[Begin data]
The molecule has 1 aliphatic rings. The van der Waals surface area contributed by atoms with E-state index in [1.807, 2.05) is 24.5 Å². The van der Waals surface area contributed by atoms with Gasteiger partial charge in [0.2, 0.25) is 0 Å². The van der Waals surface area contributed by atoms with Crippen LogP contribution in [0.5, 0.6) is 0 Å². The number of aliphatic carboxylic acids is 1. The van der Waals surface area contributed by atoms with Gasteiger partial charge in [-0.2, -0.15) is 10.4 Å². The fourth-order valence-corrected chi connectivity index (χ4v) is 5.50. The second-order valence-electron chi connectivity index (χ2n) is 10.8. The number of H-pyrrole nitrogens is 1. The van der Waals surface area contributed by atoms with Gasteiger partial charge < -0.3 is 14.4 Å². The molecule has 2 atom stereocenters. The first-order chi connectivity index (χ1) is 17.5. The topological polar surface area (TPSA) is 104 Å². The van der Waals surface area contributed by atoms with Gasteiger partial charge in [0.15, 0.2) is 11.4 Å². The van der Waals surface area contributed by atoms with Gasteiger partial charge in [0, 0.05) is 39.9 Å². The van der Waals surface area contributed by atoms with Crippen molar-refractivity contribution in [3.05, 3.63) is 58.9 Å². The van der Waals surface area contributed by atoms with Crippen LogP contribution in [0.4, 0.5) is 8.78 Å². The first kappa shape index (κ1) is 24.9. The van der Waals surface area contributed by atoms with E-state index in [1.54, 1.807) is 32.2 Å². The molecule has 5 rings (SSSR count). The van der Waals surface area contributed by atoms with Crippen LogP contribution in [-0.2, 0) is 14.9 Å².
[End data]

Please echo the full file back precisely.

The molecule has 1 aliphatic rings. The van der Waals surface area contributed by atoms with E-state index in [1.807, 2.05) is 24.5 Å². The van der Waals surface area contributed by atoms with Gasteiger partial charge in [0.2, 0.25) is 0 Å². The van der Waals surface area contributed by atoms with Crippen LogP contribution in [0.5, 0.6) is 0 Å². The number of aliphatic carboxylic acids is 1. The van der Waals surface area contributed by atoms with Gasteiger partial charge in [-0.2, -0.15) is 10.4 Å². The fourth-order valence-corrected chi connectivity index (χ4v) is 5.50. The second-order valence-electron chi connectivity index (χ2n) is 10.8. The number of H-pyrrole nitrogens is 1. The van der Waals surface area contributed by atoms with Gasteiger partial charge < -0.3 is 14.4 Å². The molecule has 2 atom stereocenters. The first-order chi connectivity index (χ1) is 17.5. The topological polar surface area (TPSA) is 104 Å². The van der Waals surface area contributed by atoms with Gasteiger partial charge in [0.15, 0.2) is 11.4 Å². The van der Waals surface area contributed by atoms with Gasteiger partial charge in [0, 0.05) is 39.9 Å². The van der Waals surface area contributed by atoms with Crippen molar-refractivity contribution in [3.05, 3.63) is 58.9 Å². The van der Waals surface area contributed by atoms with Crippen LogP contribution in [0.4, 0.5) is 8.78 Å². The first kappa shape index (κ1) is 24.9. The van der Waals surface area contributed by atoms with E-state index in [1.54, 1.807) is 32.2 Å². The molecule has 5 rings (SSSR count). The van der Waals surface area contributed by atoms with Crippen LogP contribution in [-0.2, 0) is 14.9 Å².